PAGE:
|San Diego de Alcala Cathedral, a National Historical Site|
However, due to frequent moro raidings, the people transferred to town to Silangan, a town in Alabat Island which faces the former town. But moros, and even the Dutch, did not spared the new town. They were attacked and burned by the Dutch in 1664. Once again, they transferred the pueblo to it's former location in Gumaca's shores for good.
|An old photo of Gumaca from the Franciscan website archives|
Eventually in 1690, the building of what is now the cathedral began. Free communal labor was used; men, women, and even children worked to construct the church. Bricks and coral stones made up the walls and belltower, with lime, water, molasses, and pounded puso-puso as binders. Sturdy lumber and tejas served as it's roof to finish the religious edifice, meant to last for a hundred years.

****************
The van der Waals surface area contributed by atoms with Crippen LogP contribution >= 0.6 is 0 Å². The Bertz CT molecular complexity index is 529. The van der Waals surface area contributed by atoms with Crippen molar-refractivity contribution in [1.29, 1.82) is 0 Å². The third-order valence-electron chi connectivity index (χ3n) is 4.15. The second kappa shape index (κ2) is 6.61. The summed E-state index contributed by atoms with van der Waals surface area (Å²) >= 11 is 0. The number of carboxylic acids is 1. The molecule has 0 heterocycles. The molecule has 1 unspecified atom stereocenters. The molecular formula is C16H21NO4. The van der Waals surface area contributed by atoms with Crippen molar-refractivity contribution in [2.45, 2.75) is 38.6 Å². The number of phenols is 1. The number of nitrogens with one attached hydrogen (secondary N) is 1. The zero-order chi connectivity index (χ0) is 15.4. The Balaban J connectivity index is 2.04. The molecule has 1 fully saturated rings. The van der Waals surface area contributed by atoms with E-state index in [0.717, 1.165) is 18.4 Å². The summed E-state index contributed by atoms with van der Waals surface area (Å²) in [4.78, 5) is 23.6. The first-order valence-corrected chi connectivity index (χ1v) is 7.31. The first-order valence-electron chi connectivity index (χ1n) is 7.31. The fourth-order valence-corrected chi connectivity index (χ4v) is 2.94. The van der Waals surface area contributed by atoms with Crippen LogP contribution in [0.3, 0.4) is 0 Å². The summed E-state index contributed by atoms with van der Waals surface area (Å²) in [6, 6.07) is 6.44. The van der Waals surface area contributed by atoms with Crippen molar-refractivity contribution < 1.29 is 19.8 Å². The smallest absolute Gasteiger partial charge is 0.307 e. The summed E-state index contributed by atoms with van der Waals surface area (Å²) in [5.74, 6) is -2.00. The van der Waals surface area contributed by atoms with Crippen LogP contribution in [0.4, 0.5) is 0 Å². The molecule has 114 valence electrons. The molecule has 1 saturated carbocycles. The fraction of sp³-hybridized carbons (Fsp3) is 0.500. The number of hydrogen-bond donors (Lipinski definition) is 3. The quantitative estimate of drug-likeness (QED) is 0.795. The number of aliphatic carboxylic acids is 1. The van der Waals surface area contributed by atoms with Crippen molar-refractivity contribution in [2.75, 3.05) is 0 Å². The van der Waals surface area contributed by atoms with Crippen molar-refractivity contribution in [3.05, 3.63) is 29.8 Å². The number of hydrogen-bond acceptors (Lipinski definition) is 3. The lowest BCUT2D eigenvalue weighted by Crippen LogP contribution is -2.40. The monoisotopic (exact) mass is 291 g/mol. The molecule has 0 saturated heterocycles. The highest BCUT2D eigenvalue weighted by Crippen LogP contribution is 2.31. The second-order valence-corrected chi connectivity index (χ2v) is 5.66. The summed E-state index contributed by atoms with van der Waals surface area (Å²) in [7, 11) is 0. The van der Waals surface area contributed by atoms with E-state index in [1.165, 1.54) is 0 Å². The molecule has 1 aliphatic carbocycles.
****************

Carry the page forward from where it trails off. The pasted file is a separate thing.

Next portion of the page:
|The interior with the old retablo and pulpit. Both are now non-existent|
Carvings of seals and emblem adorn the facade. It has three levels, first one having the main portal and two niches. The second level has three windows with new stained glass depicting the Resurrection, Descent of the Holy Spirit, and the Creation of Man. Decorating the windows are different emblems, both royal and religious. A triangular pediment tops it with a central niche bearing the patron saint's image, and is flanked by two blind oculi.
|Facade and belfry|
|Nave and altar. Notice the thick walls, more evident in the left side|
|St. Paul's niche|
|St. Peter's niche|
The retablo, dome, and ceiling are just later additions, which I personally see as distracting and disconnected with the old feel of the church. The intentions were good, but the execution was... you guys be the judge.
|Main altar and dome|
For more photos, click this link:
San Diego de Alcala Cathedral